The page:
How the media aids in the rise of suicide rates

Celebrities exert a great deal of influence. They can start popular trends and spread awareness of certain ideas. It makes sense that someone who receives so much media attention could have a lot of influence over the general public. That idea seems innocent enough: people enjoy living vicariously through the fantastical lives of people like Brad Pitt or Beyonce, and there’s nothing wrong with that. But when the media use someone’s name and the loss of a life just to attract attention, then a much larger issue is created.

In August 2014, world-renowned comedian and actor Robin Williams took his own life at the age of 63. In early 2018, Time Magazine covered a study released by the Centers for Disease Control and Prevention stating that suicide rates in the United States coincidentally increased by more than 10 percent in the four months following Williams’ death. Within that percentage, there was a large spike in suicide among middle aged men.

This isn’t the only time that a famous person has taken his or her life and an increase in suicide within the population has followed. A Vox article entitled, “How the media Covers Celebrity Suicides can Have Life-or-Death Consequences,” mentions a 12 percent increase in suicide rates after Marilyn Monroe’s death in 1962.

While it cannot be scientifically proven that celebrities’ deaths are actually to blame for the increased rates, statistical coincidences show a correlation between celebrity deaths and suicide rates. This is the “copycat effect,” in which those already struggling with the idea of suicide unfortunately become inspired by the news.

The Journal of Epidemiology and Community Health conducted studies intended to determine exactly how much greater the effect of a celebrity’s death is compared to that of the average person and determined that “the entertainment celebrity, in particular, has the greatest impact on copycat suicide.” According to a reference group approach, if a Marilyn Monroe with all her fame and fortune cannot endure life, the suicidal person may say ‘Why should I?’”

The blame here cannot be placed on the celebrities, but rather the media.

The blame here cannot be placed on the celebrities, but rather the media that report on these deaths. News outlets often have sensationalized the idea of suicide in the articles to drive traffic to the websites. This decline of responsible reporting reflects a lack of consideration for those struggling with the idea of taking their own lives.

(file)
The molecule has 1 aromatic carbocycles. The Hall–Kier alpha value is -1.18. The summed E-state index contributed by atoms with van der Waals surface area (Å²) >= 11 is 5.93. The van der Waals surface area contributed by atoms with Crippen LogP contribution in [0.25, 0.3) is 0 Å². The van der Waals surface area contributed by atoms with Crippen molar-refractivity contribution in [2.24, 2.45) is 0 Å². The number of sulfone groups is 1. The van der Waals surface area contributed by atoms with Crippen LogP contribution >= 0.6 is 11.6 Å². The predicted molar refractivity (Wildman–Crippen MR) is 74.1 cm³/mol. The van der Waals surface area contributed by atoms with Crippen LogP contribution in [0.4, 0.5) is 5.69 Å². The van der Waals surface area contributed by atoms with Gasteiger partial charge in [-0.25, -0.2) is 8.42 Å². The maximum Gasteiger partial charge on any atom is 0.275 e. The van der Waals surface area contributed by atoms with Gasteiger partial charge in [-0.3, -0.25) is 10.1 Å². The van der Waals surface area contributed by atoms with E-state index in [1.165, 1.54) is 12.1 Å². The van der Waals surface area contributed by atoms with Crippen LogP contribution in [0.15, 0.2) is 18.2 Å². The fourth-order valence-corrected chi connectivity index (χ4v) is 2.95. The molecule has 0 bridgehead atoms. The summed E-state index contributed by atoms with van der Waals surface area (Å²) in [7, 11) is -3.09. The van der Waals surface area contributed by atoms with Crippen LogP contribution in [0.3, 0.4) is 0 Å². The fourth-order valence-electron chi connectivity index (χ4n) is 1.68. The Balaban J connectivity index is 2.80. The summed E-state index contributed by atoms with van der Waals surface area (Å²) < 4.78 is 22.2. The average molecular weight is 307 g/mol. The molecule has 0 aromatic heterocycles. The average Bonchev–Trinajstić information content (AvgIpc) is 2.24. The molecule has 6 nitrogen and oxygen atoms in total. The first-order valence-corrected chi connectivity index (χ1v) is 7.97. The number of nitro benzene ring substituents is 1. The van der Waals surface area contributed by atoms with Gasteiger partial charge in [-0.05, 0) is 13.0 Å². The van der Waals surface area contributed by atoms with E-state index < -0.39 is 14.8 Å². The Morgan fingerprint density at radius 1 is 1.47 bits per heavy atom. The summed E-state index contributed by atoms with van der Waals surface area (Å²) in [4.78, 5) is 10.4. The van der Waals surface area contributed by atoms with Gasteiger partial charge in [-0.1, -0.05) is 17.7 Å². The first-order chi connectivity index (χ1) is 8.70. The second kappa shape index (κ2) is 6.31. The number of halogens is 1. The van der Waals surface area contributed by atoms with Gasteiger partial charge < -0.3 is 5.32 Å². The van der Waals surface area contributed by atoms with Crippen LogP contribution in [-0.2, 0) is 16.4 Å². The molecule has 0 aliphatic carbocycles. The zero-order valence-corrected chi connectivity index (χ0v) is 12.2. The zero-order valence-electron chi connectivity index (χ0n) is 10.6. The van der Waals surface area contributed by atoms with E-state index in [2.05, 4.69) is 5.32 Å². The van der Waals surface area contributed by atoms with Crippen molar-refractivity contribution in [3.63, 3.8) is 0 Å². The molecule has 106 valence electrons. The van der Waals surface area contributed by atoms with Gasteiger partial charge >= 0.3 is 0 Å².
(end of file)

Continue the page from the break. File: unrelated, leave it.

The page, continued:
The CDC actually has published a set of guidelines for when a suicide by a person of great significance should be reported. A lot of the rules are obvious, like not providing the technical details of the suicide or suggesting that anything is “quick or painless,” avoiding dramatic language (especially in the headlines) and including links to phone numbers for support groups.

According to the previously mentioned Vox article, “We have decades of robust, replicated, international research showing that these details matter. When people in a vulnerable state are bombarded by reports of the specific details of a suicide, including the method, it triggers ideation and action.”

Issues arise when the media do not follow these guidelines. A 2015 UK study (later revised in 2016), titled “Online Media Reporting of Suicides: Analysis of Adherence to Existing Guidelines,” looked at 229 articles within the UK from both local and national publications and found that 199 of the articles did not follow at least one of the CDC guidelines.

“The most commonly breached aspects of the guidelines were a failure to include reference to sources of support for those considering suicide (69.4 percent), the inclusion of excessive technical detail about the method used (31 percent) and undue speculation about the reasons for suicide (30.1 percent),” according to the study.  The other guidelines were breached in less than 25 percent of articles, with just two articles mentioning organizations that promote suicide and one article using statistics irresponsibly, telling readers the proportion of people completing suicide after jumping from a well-known landmark.”

This lack of consideration in reporting has the ability to contribute to 18,690 people taking their lives after the death of Robin Williams. The CDC guidelines need to be followed by the media. Otherwise, the consequences may be deadly.